Liverpool’s waterfront is currently set alight with phenomenal colour, thanks to new commissions by multidisciplinary artists Camille Walala and Yinka Ilori. Check out the River of Light.
The exhibition is a response to the city’s recent decision to host the World Gymnastics Championships 2022 – marking yet another major event win for the northern metropolis. The event is free to attend for all in the neighbourhood.
We sit down to talk with Yinka about art, sound, the city – and his house plants.
Interview with Yinka Ilori on his River of Light, Liverpool
Tell us about the dancing ribbons & the River of Light up in Liverpool – what’s something you want people to know before they see it?
I’m very excited to be participating in this year’s River of Light in Liverpool which is a really fantastic initiative and helps make art and design accessible to a wide audience .
The theme for this year is “Unexpected Twist” and my installation responds to this by drawing inspiration from rhythmic gymnastics. Through my artwork, I wanted to capture the energy and the poetry of a performance as well as reflect on the relationship between the gymnast’s body and the ribbons they use during a routine.
The installation will be suspended from the ceiling and incorporates LED ribbons. The light allows me to mimic the movement of gymnasts and create organic shapes and forms similar to in a rhythmic gymnastics performance. It’s the first time I’m working with light as a medium and I am also incorporating sound into the piece which has been hugely exciting as well as challenging.
The soundscape has been put together by Peter Adjaye – tell us more about how the art and music link?
When you watch a gymnastics routine, there is always sound and music which adds to the theatricality of a performance. I wanted to collaborate with Peter on this installation to bring in a soundscape that would enhance the piece as well as add to the visitors experience.
The soundscape he has created features natural sounds such as water droplets along with percussions. When visitors first encounter the piece, the rhythm and motion is quite slow and soothing but it slowly picks up pace. The sound really helps accentuate this experience and makes you feel like you’re at a performance.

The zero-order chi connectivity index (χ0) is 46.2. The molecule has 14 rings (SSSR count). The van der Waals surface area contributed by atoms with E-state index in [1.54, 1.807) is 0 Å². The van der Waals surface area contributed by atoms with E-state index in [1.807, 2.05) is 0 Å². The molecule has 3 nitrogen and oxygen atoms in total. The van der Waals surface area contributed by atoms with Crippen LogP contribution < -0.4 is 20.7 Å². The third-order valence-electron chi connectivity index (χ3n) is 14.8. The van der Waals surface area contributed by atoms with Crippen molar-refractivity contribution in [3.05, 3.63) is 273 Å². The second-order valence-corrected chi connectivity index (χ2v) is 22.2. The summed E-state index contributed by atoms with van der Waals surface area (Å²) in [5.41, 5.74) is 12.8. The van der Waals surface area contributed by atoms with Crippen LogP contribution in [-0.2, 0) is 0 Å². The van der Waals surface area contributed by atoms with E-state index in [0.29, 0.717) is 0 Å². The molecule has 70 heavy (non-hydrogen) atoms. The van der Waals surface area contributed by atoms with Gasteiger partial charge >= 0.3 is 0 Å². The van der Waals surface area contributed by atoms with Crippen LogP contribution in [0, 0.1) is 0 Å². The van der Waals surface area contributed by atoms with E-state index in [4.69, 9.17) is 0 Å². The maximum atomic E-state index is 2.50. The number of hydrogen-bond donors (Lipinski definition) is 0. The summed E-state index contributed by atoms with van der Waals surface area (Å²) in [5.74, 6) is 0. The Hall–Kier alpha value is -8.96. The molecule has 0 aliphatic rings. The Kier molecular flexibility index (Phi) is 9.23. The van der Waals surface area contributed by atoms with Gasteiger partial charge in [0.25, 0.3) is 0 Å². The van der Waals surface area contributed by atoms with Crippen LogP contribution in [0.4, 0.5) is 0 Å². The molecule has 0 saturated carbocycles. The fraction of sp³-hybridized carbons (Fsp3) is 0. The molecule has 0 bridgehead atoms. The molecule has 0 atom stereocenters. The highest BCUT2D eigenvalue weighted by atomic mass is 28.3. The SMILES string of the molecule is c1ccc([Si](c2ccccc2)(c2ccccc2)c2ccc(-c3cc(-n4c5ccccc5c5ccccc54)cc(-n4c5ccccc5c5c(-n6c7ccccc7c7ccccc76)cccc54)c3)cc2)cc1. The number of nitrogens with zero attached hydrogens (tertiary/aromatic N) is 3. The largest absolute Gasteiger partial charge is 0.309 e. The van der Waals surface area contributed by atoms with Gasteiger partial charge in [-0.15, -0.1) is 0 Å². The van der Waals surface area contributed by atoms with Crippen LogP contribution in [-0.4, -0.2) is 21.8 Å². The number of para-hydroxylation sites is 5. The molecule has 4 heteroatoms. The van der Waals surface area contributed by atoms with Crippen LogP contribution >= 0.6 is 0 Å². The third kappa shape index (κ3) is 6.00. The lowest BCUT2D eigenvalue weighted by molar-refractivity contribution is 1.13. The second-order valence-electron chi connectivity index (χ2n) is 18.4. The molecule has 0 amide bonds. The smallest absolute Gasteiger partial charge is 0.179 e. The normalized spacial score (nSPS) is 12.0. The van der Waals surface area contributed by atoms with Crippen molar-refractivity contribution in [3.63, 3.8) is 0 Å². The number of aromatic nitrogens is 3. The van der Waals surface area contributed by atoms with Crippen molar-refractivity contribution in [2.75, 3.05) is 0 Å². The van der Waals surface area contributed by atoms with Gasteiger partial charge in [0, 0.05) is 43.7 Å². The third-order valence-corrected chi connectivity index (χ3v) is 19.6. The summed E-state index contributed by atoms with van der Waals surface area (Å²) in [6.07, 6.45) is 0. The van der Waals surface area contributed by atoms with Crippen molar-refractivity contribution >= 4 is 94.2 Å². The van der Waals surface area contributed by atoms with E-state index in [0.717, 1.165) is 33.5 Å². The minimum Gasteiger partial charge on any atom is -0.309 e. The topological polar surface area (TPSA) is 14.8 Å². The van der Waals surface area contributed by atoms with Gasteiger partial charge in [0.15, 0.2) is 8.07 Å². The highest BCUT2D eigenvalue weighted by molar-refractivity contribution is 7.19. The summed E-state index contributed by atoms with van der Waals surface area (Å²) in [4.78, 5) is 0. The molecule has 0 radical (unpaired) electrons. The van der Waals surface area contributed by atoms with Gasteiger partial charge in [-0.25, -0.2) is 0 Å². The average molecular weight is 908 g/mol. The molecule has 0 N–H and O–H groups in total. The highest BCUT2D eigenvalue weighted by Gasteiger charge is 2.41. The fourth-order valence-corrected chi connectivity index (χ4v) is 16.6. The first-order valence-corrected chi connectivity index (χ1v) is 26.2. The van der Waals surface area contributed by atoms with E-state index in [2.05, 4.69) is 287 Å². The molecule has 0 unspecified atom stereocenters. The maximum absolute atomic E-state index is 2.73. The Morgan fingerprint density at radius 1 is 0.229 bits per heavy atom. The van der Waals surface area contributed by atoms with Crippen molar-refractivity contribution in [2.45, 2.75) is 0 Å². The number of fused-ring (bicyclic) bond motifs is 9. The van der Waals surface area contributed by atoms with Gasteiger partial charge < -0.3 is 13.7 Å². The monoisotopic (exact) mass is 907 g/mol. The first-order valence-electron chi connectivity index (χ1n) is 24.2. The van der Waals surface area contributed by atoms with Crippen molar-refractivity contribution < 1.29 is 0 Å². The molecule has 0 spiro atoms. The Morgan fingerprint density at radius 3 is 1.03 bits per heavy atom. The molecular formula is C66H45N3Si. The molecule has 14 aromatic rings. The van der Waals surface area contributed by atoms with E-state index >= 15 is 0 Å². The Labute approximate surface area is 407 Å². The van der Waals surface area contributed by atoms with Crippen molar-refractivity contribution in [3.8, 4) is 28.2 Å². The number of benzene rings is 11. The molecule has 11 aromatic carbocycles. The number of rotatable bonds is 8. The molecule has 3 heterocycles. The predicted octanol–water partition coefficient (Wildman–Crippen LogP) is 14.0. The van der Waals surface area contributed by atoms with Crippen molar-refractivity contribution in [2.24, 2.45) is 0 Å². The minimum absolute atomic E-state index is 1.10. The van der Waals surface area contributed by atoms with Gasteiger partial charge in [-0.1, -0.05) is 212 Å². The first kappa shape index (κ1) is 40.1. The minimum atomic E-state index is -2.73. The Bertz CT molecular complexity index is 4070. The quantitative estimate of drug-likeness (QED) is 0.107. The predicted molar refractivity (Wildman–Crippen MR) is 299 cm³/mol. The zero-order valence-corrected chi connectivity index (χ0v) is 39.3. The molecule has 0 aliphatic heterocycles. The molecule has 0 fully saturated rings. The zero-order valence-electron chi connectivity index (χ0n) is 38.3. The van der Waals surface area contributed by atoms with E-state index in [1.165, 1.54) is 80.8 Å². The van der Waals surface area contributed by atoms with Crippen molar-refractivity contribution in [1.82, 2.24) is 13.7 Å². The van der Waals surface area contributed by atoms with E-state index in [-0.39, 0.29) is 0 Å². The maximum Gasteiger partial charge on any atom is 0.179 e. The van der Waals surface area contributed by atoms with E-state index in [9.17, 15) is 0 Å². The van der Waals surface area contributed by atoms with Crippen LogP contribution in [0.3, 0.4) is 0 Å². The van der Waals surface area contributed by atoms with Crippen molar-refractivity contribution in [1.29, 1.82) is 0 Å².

I believe that we should have more collaboration between design, architecture and sound. Each of us experiences design and architecture in such a unique way and sound can really elevate that experience by helping add an additional element of storytelling. Sounds can enhance a space and create an emotional response or highlight things you wouldn’t necessarily have noticed. I’m really interested in exploring how we can capture and present sounds in an environment that can add an extra dimension to what you’re seeing and experiencing.
Have you been to Liverpool before?
I have been to Liverpool before, but I’m still pretty new to the city. Through this project, I’ve had an opportunity to get to know the city a bit better. There is a lot of creative energy in Liverpool, with fantastic emerging talent as well as world class museums and cultural events including the Tate, Liverpool Biennial and FACT.
You’re very booked and busy – you’ve got an exhibition at the Design Museum right now and a Bulgari installation – how are you feeling about that?
It’s been a huge honour to have my work exhibited at the Design Museum. The exhibition explores my inspirations and creative journey as I transitioned from furniture design to community driven public installations. I have been visiting the Design Museum ever since I was a student, drawing inspiration from groundbreaking shows of the most influential figures in design so to be exhibited in the same space has been a real privilege.
It’s been an incredible experience working with both Maison Courvoisier and the Bulgari Hotel. I love telling stories through my work and each collaboration was a unique opportunity to create something really special for such world leading lifestyle brands.
And with you so busy, do you get much time to relax? How do you use your downtime right now?
It’s definitely been a busy period but a really exciting one. I always try to prioritise some time for myself. Every morning, I like to take time for myself. I’ll either go for a cycle or a run and make sure I take the time to enjoy my morning and have a proper breakfast. I also always start off my day in the studio by watering my plants, that really helps me get ready for the day. When I can, I try to travel which keeps me inspired.
Anything up next?
We have a number of exciting projects coming up. I’m very excited to share that later this year I’ll launch my first pop up store in London. We’ll be launching some new products and it’s going to be a fun and immersive space that provides a great experience for people when they’re doing their Christmas shopping. I’m also working on a new sculpture for the park in Kings Hill titled ‘Slices of Peace’ which has been inspired by the culture and heritage of Kent, particularly the local history of apple growing.
Featured image: the River of Light installation. On until 6 November 2022 at the Liverpool waterfront. visitliverpool.com/riveroflight